Since its botched initial public offering in May, investors have heatedly discussed the following question about Facebook (FB): How low can it go?
After surging last week to a recent high of above $23 a share from its all-time low of $17.55, it looked like the Facebook fans finally had reason to celebrate. But Facebook's stock plummeted more than 9% Monday after an article appeared in Barron's over the weekend which declared that $15 is the right price for Facebook. The debate between Facebook bulls and bears continued on StockTwits.
RahulTongia: Facebook Is Worth $15 http://t.co/NKBLhQ49 via @barronsonline - $FB interesting take and also agree that FB doesn't have a clear strategy
MiamiHeat:$FB is there anything new in article? No, all old news, pricedin, nothing changed, buy on dips.
It's true that there's not much new in the article. The author notes Facebook's well-chronicled troubles, particularly its challenge making money from the shift to mobile web browsing.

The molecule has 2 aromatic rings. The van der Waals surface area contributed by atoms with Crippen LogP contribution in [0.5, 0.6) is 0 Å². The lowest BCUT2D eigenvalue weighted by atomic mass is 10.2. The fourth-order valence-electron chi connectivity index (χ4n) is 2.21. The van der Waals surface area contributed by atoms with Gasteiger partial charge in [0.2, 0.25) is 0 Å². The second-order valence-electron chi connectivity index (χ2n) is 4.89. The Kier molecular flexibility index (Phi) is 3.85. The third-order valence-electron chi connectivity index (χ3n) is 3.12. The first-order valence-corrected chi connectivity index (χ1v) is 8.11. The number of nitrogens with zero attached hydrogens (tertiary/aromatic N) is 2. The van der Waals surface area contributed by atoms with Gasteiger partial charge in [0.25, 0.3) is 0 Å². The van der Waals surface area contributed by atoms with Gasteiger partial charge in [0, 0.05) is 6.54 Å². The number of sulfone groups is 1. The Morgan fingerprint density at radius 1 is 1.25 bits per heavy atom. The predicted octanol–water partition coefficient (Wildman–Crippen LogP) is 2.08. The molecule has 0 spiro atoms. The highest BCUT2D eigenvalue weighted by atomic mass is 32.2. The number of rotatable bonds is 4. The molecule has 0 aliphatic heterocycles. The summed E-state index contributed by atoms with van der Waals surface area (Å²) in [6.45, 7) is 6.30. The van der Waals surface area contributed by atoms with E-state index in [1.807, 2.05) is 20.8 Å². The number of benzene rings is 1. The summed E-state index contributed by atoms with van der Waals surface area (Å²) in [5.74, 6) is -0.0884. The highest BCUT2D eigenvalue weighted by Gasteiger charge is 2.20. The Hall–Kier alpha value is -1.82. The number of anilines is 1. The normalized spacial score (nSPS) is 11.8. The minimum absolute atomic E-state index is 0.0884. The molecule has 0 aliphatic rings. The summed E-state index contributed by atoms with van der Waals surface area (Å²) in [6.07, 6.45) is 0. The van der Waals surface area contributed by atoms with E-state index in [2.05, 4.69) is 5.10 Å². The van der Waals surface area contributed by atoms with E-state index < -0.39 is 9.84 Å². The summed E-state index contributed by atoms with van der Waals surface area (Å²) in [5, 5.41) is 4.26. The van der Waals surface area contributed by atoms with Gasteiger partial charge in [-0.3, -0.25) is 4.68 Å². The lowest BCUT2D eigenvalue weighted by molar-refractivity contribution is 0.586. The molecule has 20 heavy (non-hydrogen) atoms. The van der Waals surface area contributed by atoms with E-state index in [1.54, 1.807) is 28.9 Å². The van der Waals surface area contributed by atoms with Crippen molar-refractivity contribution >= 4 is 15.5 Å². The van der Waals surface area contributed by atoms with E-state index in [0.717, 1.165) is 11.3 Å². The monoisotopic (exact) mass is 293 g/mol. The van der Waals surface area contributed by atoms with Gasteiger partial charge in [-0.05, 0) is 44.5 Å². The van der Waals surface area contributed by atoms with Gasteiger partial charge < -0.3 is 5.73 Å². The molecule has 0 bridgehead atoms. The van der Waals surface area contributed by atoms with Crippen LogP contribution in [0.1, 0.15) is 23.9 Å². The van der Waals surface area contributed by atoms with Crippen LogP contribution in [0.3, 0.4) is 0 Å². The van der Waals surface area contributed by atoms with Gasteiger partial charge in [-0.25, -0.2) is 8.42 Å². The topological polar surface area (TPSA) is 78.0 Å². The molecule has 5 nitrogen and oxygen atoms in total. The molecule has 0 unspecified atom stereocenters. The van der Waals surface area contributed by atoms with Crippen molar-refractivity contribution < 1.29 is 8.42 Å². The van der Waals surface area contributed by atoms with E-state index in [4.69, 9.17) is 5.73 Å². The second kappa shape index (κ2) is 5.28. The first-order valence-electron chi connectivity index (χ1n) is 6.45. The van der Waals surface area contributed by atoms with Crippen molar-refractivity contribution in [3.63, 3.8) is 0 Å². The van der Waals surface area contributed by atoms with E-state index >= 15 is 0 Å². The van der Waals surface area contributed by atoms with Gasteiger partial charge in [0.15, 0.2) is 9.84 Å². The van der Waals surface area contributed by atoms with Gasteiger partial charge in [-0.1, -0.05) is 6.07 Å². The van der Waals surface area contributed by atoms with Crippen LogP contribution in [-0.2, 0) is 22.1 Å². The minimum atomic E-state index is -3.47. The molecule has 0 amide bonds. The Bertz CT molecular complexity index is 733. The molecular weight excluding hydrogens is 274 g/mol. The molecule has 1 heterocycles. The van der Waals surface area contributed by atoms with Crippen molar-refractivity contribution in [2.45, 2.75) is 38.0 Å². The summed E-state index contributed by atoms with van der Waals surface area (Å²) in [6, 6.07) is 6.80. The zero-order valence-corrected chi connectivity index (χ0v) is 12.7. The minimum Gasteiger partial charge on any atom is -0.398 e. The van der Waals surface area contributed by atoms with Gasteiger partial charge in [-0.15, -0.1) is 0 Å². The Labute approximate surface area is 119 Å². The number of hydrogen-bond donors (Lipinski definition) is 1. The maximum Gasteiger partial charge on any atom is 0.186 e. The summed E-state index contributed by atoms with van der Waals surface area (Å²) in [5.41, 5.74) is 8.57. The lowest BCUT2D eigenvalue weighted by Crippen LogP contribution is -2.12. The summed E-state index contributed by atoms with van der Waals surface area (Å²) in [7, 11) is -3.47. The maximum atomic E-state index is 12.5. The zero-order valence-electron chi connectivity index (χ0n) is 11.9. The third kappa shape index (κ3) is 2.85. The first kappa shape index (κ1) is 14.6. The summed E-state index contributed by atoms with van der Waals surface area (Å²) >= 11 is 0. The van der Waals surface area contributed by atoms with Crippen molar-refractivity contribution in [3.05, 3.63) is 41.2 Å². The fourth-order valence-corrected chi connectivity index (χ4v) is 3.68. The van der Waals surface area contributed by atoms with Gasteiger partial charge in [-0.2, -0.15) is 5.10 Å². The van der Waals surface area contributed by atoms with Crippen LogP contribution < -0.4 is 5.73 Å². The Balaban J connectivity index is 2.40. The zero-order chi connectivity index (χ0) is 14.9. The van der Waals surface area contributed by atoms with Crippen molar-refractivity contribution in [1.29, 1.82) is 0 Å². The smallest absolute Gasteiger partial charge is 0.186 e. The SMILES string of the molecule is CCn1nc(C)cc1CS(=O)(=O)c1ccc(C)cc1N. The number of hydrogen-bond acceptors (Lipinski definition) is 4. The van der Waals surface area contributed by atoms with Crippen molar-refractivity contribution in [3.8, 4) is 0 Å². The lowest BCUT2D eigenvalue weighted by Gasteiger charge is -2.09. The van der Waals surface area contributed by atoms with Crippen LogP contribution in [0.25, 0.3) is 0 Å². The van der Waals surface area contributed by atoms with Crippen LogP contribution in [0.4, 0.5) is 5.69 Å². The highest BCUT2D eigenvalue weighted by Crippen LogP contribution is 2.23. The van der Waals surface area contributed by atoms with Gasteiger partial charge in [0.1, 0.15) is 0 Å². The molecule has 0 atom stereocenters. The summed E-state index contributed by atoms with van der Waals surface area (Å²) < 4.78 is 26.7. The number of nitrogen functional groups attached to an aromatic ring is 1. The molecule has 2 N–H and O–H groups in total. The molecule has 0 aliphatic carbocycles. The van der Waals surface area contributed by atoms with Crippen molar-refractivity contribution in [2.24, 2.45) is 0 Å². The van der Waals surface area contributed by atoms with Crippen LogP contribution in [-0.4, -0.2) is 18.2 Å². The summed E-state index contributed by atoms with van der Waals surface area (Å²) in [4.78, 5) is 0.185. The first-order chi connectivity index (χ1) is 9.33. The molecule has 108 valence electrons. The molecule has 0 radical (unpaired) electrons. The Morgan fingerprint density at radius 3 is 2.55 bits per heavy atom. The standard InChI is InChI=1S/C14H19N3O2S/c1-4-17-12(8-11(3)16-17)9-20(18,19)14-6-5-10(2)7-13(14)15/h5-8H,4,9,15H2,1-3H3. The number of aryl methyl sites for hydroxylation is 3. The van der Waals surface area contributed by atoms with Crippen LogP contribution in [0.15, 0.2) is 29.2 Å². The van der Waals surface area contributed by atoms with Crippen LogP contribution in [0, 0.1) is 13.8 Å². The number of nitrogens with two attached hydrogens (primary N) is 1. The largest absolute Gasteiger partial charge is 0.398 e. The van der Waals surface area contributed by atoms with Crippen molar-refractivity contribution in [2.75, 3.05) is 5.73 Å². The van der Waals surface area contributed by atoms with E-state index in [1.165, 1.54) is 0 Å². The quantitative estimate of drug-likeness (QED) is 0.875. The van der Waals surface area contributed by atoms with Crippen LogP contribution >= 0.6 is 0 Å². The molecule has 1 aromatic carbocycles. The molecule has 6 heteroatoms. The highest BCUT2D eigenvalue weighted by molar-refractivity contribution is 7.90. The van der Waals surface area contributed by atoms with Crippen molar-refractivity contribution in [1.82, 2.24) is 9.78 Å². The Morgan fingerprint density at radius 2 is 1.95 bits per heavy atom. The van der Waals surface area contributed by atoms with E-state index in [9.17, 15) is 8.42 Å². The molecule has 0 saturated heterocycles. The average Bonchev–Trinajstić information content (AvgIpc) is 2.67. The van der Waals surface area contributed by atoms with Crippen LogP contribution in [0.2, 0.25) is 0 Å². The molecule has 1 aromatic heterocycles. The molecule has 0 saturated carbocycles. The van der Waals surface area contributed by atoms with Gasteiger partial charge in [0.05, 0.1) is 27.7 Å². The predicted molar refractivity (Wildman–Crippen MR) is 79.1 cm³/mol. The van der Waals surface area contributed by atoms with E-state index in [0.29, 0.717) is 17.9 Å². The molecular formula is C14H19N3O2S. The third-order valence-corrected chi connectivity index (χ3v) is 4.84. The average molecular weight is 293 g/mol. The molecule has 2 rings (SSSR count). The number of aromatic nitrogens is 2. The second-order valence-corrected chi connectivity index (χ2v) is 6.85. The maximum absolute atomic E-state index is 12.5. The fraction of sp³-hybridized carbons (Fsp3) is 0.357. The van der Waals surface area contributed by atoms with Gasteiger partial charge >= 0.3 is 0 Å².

Yet it still may be shocking to the broader investing public to see just how much more expensive Facebook is than Google (GOOG) and Apple (AAPL). At $23, Facebook is trading at 47 times its projected 2012 profit. Both Google (GOOG) and Apple (AAPL) only trade for 16 times 2012 earnings.
Related: What the Zuck? Facebook up 30% from lows
Still not all traders agree, and some members of the StockTwits world clearly think that a price below $21 is s a good time to buy.
DeidreZune: My view is the selloff in $FB is an opportunity at this point. Many things beginning to go right.
AheadoftheNews: $FB just remember that it is one on the most shorted stocks out there, and why 30/40% rallies in 10 days will happen again.
lionking: $FB This drop is healthy. Weak hands taken out. Next leg up will be fast and way higher. Doesn't look like today tho.
So will Facebook fall to $15? I'm not sure. But it seems like the days of predicting outlandishly high price targets for Facebook are ancient history. Now, the eye-popping predictions just keep getting lower and lower.
Source CNN Money